The first Red film was a surprise and I enjoyed it more than I ever would have expected. Red 2 is essentially soulless and predictable, but it at least wins points for having three women in the lead cast, all of whom get to kick arse, which is more than any of the Expendables films can boast, so as franchises about older people being action heroes go, it at least has something in its favour.

Alan Partridge: Alpha Papa must have been one of the most anticipated films of the year and I know several people have been disappointed. Having thought the trailers pretty poor, I was just relieved that it wasn’t as bad as they were, and it certainly has the edge over The World’s End. Some of it is funny, some poignant, some just too ridiculous. It sails a little close to the Raoul Moat saga in places but just refrains itself from fishing rod/chicken jokes, which is for the best. I liked it, but it doesn’t really stand up with the best of AP. And I swear Alan is lying about his age.

Kick Ass 2 is yet another hyped film that has disappointed people. The first film was really fun and inventive, but like many sequels, this just feels like it’s trying to live on old glories and failing. Indeed, a lot of it felt like a rehash of the plot from the first one. Jim Carrey was really good, despite his flailing about the whole thing. Some of the fights were pretty neat, but there was nothing particularly original here, and many of its points came straight from the big book of superhero film cliches. It’s a shame that something that tried to subvert the genre a bit has just become part of it.

The Conjuring has done really well and it’s easy to see why. It’s a very creepy little horror film, with a good cast and a ‘real life’ hook. It may not be original but it is entertaining and ticks all the relevant boxes. The title is kind of dumb and some of the reveals and climactic scenes are a bit far-fetched, but for a good two-thirds of its length, it does its job well and it’ll be no surprise if more films of its ilk come in its wake.


You can just imagine how Planes came to be. ‘We need another Cars film to sell more toys to boys’. ‘Pixar say a big fat no after everyone hated Cars 2. Besides, there are only so many Lightning McQueens anyone wants.’ ‘I know! Why not make Cars, but with PLANES. That way we can sell even more toys.’ ‘Excellent.’ It’s possibly a bit cynical to see this as a big cash-in in order to sell toys, but not as cynical as the people who made this big cash-in in order to sell toys. I have never seen a straight to DVD Disney film, but I imagine this is what they’re like – look like the previous film, but a bit crappier, with a similar, yet worse, storyline. There are some good bits here: it looks nice, it has three female characters and they’re not all love interests, one of the characters has an interesting back story, it’s very short. But the first third is really, really bad (planes racing is much more boring than cars racing – fortunately they leave the track after this) and the whole thing is very predictable. But it will sell toys, which is all that counts, right?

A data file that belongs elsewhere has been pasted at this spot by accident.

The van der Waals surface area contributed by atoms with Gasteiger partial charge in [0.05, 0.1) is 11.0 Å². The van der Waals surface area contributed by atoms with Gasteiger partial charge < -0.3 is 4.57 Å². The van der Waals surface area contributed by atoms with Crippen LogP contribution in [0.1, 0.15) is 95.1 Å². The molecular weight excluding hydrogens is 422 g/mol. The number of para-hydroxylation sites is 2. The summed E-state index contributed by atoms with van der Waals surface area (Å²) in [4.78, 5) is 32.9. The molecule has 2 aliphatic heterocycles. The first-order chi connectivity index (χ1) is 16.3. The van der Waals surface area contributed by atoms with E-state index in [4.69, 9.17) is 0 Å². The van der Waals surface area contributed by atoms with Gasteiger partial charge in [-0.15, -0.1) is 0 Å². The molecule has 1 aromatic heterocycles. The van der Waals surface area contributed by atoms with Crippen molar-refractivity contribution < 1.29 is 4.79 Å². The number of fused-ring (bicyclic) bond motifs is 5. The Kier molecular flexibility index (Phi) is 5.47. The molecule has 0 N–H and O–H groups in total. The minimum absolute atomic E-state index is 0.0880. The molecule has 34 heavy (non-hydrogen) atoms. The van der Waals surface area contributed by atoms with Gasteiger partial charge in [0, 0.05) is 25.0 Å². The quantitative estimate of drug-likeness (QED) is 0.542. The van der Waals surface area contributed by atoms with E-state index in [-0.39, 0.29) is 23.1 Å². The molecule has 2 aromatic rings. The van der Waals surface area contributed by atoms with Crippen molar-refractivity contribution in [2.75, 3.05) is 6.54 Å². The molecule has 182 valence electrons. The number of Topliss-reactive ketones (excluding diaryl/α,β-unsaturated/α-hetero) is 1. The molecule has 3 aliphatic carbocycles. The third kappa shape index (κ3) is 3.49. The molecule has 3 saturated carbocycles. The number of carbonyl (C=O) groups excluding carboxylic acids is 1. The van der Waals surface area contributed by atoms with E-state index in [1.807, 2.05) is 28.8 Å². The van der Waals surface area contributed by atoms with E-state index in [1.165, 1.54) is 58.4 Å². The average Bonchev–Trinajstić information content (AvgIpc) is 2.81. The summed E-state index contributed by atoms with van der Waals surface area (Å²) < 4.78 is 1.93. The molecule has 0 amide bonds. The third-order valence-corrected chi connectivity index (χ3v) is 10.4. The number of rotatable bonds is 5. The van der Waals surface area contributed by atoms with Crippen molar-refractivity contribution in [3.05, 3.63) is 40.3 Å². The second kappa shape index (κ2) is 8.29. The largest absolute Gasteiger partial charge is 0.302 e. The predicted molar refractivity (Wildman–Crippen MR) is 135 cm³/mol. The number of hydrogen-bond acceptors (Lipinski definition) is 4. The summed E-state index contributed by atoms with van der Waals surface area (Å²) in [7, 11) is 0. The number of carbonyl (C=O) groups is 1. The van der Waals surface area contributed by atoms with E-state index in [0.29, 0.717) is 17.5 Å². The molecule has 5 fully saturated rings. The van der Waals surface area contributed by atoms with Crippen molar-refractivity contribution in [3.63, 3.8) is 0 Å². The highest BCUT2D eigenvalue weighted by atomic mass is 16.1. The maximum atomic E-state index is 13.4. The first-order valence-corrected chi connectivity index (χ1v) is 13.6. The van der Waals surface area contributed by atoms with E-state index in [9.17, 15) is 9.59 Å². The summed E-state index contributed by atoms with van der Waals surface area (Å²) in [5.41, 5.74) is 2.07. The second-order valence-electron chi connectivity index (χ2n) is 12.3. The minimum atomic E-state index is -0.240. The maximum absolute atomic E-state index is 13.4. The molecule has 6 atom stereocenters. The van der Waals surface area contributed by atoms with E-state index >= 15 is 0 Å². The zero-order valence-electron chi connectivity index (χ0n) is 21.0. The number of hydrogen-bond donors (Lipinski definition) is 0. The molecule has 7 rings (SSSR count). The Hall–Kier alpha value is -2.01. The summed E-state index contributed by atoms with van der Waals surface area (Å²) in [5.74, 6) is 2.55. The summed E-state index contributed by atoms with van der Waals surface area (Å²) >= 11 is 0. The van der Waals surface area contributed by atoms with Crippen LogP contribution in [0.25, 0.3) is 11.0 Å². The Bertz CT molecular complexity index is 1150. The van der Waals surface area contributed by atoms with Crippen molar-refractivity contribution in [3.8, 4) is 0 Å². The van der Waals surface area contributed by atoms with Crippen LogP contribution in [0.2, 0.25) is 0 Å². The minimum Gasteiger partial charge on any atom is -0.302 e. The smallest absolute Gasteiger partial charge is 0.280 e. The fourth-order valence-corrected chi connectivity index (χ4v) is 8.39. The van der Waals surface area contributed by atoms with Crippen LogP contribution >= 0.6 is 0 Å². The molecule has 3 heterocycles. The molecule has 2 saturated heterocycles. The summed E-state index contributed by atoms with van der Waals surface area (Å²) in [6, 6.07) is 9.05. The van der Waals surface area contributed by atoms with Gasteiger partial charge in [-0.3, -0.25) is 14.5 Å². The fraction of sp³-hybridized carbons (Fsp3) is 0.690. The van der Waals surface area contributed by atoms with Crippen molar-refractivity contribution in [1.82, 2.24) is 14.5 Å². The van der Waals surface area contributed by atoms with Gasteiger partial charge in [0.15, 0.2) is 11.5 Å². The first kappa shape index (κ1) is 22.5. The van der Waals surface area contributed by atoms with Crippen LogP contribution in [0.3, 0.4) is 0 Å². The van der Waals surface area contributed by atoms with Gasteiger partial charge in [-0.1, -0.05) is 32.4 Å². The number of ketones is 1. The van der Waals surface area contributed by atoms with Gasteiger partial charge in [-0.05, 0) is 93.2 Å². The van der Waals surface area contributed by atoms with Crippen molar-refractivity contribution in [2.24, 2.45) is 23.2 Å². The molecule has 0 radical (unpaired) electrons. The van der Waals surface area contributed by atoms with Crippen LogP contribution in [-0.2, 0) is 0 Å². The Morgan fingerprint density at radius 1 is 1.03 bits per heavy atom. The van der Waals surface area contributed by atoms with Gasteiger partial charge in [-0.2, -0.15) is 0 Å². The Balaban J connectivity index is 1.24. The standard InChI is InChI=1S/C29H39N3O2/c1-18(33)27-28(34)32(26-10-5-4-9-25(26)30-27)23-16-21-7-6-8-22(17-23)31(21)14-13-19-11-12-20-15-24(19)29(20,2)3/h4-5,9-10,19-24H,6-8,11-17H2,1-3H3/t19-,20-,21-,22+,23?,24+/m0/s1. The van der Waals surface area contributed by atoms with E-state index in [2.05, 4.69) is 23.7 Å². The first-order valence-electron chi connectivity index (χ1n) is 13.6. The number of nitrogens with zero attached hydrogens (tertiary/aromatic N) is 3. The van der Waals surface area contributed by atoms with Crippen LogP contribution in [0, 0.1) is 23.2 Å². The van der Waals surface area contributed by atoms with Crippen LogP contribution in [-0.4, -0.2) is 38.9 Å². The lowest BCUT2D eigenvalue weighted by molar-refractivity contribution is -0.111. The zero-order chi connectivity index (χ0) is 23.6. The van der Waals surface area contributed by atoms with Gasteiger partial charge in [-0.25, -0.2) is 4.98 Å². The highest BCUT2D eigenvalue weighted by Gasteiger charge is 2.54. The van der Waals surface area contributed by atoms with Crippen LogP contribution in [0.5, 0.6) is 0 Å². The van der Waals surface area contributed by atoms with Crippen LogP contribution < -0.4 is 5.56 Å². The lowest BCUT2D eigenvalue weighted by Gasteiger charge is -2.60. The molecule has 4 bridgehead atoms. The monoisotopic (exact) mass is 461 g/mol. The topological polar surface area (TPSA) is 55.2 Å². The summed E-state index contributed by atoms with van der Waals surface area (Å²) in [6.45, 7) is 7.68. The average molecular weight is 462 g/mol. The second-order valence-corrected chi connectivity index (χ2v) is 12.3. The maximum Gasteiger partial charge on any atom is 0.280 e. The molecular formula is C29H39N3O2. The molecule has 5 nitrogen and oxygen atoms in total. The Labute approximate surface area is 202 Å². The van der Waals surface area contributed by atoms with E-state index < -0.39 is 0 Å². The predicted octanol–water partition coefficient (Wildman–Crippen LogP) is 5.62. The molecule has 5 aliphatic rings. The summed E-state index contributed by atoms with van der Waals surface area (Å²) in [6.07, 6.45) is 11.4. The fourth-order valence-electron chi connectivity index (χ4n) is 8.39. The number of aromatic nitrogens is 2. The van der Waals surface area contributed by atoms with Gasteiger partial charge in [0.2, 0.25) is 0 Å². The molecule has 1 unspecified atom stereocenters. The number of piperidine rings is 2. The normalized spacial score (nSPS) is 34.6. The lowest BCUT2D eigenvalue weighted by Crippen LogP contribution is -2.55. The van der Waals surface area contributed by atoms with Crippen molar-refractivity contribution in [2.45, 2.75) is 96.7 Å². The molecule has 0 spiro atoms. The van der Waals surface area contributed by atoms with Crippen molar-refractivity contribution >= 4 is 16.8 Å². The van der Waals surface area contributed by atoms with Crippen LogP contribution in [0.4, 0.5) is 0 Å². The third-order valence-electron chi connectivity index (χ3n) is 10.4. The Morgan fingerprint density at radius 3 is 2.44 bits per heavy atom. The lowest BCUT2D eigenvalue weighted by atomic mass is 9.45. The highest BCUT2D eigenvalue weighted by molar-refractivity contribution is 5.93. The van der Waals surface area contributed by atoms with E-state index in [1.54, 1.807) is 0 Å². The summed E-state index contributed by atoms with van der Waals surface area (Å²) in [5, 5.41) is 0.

We’re the Millers is also pretty predictable but it’s a fun variation on the road movie, and Jennifer Aniston is really good in it – in fact, all the leads are really likeable, which helps, because in other hands, it could be terrible. It’s not exactly a revolution in cinema but it’s perfectly decent summer fare.

Jurassic Park on the IMAX! In 3D! What’s not to love? Well, the 3D, because 3D is almost always pointless, and this proves no exception, but it looks great up on the IMAX screen, and whilst some of the effects (and all of the computers) have dated quite a bit, even the shonkiest of effects looks better than the polystyrene rocks in The Hobbit. It’s easy to see why this became the biggest film of all time on its release (I remember it had crazy amounts of merchandise and it was a real phenomenon at the time) – and it’s interesting that it was superceded by Titanic and then by Avatar, when all three are basically films that say people fucking with nature = disaster. Truly, a universal message for our times. All the set pieces look great, but there was a lot more to the story and characters than I remember. And what a TOTAL SHITBAG Richard Attenborough’s character is. By the way, I’ve seen both sequels and remember precisely nothing about either of them. Some (arguably most) films really should be one-offs.

Lovelace has been sold on the premise that it’s a film where you see two versions of the story, with a flip in perspective half way through to turn events on their head. This… isn’t really what happens. We start with the story of how Linda grows up, meets her husband and makes Deep Throat and then it flips to a scene where she is recounting her story to a lie detector – but we don’t rejoin the story at the start, we restart from her wedding and we continue far past the Deep Throat story. Even the scenes that are in both ‘bits’ of the film are not really two tellings of the same story from different perspectives, it’s just that some scenes in the second telling aren’t in the first. Given the first telling of the story is not presented as being one character’s version, or even ‘neutral’ (as if there is such a thing) and Linda is shown as being sometimes uncomfortable in the first half, meaning there is no shock value whatsoever when we see the extra content, nothing artistically is gained from structuring the film this way. To have combined all the scenes into one narrative and made clear it was Linda’s version of the story (bipoics are never neutral anyway) would have sufficed and made a tighter film as a result – although I would have also liked some retelling of what happens in the missing years of the film. Peter Saarsgard and Amanda Seyfried are great as the protagonists, as is Sharon Stone as her mother, and the scenery looks great. Given Lovelace’s famous anti-porn campaigning, I was expecting it to be all YUK, PRON, but it portrays some of the people in the industry favourably, and the second half of the story is much more critical of Linda’s husband than the filmmaking itself. It’s also rather sanitised in how it is depicted (most things are in the dialogue not the visuals) so is unlikely to offend either the pro- or anti- porn camps in that regard. As biopics go, this has nothing on Behind the Candelabra. It needed much better direction, scriptwriting and editing. Disappointing.